“Don’t sway to populists”
- How one cheese shop supported locals in lockdown
- Rory Mellis, IJ Mellis: “Local businesses have a chance to flourish”
- Why we should be proud of the cheese industry’s response to Covid
- The joy of cheese grading
- “Keeping the faith”
With consumer demands continually fluctuating and markets changing on a yearly basis, it’s almost impossible to predict what the new craze or sudden ‘loser’ will be.
That’s why I believe – and always have – that you should stick to your ethics and morals and never lose sight of why you started producing cheese in the first place. Stick to what you believe in and stay niche; the more diverse or non-specific you become as a maker, the quicker you lose sight of your focus and audience.
My first love lies within Gloucestershire breeds and it’s been a dream to be able to live in this special county whilst producing handmade cheese for genuine cheese lovers. However, some modern cheesemakers today are quick to cut corners and make a profit – occasionally out of choice, but sometimes out of necessity. Cheese lovers will know: artisan cheeses are not a way of making good money quickly! A true artisan cheese cannot be produced in the volumes asked for by supermarkets and, with Stinking Bishop, we have intentionally avoided stocking the supermarkets. We wanted to stay true to our roots and true to hand-produced cheese, which has been an unintentional strategic masterstroke…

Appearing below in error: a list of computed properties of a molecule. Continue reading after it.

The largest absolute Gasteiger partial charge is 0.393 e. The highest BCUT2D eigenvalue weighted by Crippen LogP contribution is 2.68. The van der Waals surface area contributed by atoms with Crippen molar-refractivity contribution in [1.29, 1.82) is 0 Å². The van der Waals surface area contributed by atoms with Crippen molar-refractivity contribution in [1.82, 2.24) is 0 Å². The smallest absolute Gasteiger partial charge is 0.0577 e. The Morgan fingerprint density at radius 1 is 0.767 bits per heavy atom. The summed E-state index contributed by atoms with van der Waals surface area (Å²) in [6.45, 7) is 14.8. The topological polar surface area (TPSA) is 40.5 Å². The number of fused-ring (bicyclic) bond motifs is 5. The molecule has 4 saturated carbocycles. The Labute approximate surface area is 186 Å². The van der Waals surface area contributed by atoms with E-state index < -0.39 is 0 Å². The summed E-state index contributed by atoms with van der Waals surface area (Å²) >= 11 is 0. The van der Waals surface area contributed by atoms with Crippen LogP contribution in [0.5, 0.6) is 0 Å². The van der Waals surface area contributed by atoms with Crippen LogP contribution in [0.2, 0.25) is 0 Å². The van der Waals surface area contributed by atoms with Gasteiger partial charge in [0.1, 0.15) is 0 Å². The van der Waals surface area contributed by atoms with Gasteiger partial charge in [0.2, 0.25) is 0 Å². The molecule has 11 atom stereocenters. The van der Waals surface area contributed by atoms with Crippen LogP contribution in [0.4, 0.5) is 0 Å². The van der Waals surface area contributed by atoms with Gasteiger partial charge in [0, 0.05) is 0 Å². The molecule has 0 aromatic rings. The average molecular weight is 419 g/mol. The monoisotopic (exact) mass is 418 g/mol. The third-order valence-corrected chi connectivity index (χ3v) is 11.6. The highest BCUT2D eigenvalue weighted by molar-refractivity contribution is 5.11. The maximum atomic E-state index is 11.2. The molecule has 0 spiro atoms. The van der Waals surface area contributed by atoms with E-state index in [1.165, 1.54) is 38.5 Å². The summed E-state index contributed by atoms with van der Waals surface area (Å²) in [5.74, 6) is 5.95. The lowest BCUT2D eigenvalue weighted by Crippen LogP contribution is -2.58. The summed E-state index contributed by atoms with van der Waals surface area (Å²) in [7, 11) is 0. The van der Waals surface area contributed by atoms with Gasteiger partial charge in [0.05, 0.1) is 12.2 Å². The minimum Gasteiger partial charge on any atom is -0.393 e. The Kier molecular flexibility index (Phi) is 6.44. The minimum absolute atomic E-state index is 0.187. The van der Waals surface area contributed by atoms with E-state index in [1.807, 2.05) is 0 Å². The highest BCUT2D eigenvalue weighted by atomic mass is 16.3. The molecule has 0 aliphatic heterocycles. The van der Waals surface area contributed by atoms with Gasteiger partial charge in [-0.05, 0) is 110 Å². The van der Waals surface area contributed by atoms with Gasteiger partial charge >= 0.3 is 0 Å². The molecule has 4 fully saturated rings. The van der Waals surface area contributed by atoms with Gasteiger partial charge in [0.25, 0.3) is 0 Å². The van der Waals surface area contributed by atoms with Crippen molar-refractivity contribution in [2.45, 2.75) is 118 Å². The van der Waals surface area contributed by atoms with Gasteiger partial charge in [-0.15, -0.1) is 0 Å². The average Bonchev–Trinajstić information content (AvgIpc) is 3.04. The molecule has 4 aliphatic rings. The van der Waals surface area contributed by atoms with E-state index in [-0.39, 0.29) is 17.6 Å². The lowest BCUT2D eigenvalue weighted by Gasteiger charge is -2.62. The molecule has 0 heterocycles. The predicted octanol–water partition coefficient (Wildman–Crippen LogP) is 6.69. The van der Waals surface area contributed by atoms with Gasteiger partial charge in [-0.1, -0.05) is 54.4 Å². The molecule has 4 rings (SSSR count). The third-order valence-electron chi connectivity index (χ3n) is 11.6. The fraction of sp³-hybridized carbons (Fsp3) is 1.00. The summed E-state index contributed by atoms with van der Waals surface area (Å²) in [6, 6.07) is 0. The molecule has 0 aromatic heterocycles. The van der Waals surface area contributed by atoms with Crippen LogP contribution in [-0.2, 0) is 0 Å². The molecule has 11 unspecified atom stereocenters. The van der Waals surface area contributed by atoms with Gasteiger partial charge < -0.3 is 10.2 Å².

We produce cheese in relation to demand, which means we can honestly retain our exclusivity in a competitive, but often fragmented cheese market. That’s not to say you shouldn’t make it easier for your audience to find and purchase your product. As a result of demand, we are now selling Stinking Bishop online! But these days, there is a fine line between those who appreciate real artisan produce and those who are swayed by trends, and this line is becoming ever finer. Despite what the ‘experts’ or trends in the industry may suggest, I’m a firm believer that you should stand your ground and not sway to populists – consumers recognise a cheese which is crafted with authenticity and passion.
We’ve purposely ensured Stinking Bishop is unique and almost impossible to replicate, by using our location and our own farmed produce. Everything that we use to make the cheese is here on our farm. We’re linked to the land. It may not be to the taste (or smell) of everyone in the market, but that’s okay. By creating a product which is entrenched in your core values and beliefs, such as our love for our provenance and how we treat our livestock, you produce a product your customers not only recognise, but truly appreciate and enjoy.
What you’ll see today is that there is a very wide gap in the middle of the cheese market. There are only really two options: either stay small and specialist and understand your audience, or sell to the mass market and lose your handmade element. For me personally, creating artisan cheese for a select audience that understands what they want has always been a dream and a passion that I’ve managed to realise and that’s why I’ll never change. Honest, handmade and authentic cheese – you can’t beat it.